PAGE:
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Film Independent Spirit Awards Lean Into Future Oscar Winners, Including ‘Get Out’ and ‘Three Billboards’

Some Indie Spirit winners will repeat on Oscar Sunday, while others got to win something before the big day.

Frances McDormand accepts the award for best female lead for "Three Billboards Outside Ebbing, Missouri" at the 33rd Film Independent Spirit Awards, in Santa Monica, Calif2018 Film Independent Spirit Awards - Show, Santa Monica, USA - 03 Mar 2018

Frances McDormand

Chris Pizzello/Invision/AP/REX/Shutterstock

Amid raucous jokes about Harvey Weinstein and the crazy political climate, the mood was upbeat at the 33rd Independent Spirit Awards — held in a gusty tent at the beach in Santa Monica the Saturday before the Oscars. As expected, the big winner was “Get Out,” which took home Best Feature and Best Director.

While a string of recent Spirit Award winners have gone on to repeat at the Oscars — as many pundits think “Get Out” will — the fact that “Three Billboards Outside Ebbing, Missouri” and “The Shape of Water” were not in the running for Best Feature gave the horror thriller an open lead.

“We are at the beginning of a renaissance right now,” said writer-director Jordan Peele, who shot the $4.5 million Universal film in 23 days. “Long live the Independent Spirits, hooray!” added producer Jason Blum. Peele also thanked presenter Spike Lee: “I would not be standing here if it wasn’t for this man,” he said. “Our truths are the most important weapon we have against the lies in this world.”

Backstage, the “Get Out” team refused to speculate about their prospects at the Oscars, preferring to enjoy their wins. And only if they come up with something worthy of a sequel will that happen, added Peele.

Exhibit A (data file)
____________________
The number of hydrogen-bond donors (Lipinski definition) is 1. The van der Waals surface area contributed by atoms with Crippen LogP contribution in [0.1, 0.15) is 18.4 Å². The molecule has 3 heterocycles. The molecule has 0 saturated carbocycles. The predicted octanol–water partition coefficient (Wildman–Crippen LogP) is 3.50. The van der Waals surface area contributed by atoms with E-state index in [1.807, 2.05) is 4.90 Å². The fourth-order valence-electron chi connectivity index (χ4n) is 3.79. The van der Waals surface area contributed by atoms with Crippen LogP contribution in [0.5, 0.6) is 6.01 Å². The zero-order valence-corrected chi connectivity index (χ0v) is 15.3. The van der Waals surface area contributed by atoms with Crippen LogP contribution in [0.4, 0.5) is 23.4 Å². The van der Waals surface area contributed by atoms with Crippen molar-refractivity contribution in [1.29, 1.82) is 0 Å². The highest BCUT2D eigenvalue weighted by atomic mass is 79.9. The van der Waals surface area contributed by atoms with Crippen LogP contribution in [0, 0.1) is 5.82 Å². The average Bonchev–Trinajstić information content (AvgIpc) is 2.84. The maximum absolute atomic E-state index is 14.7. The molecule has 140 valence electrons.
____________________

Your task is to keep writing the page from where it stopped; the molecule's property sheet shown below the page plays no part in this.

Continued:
Timothée Chalamet and Lucy Walker at the Independent Spirit Awards

Lucy Walker

“I have a lot of faith in this industry and our country and Greta Gerwig and Luca Guadagnino,” said Best Actor winner Timothée Chalamet, listing other luminaries in the room. “We’re going to be good, I have faith that the people being given the keys, like Dee Rees…We’re going to make the change…We’re going to keep making independent movies!” Chalamet won without having to compete against ineligible “Darkest Hour” star Gary Oldman, who is expected to take home the Oscar.  “Call Me By Your Name” also won Best Cinematography.

“It feels good to be in a place where independence is so important,” said Agnes Varda, while her co-director of winning documentary “Faces Places,” JR, said he was happy to be with the real Agnes, not the cardboard cutout. They haven’t seen each other for a month. Backstage, Varda said she sent her old friend Jean-Luc Godard the DVD. “So far, no word.” Before the ceremony, the Honorary Oscar winner admitted that she did get to make most of the movies she wanted to in her half-century of making movies. “But it just took longer.”

Agnes Varda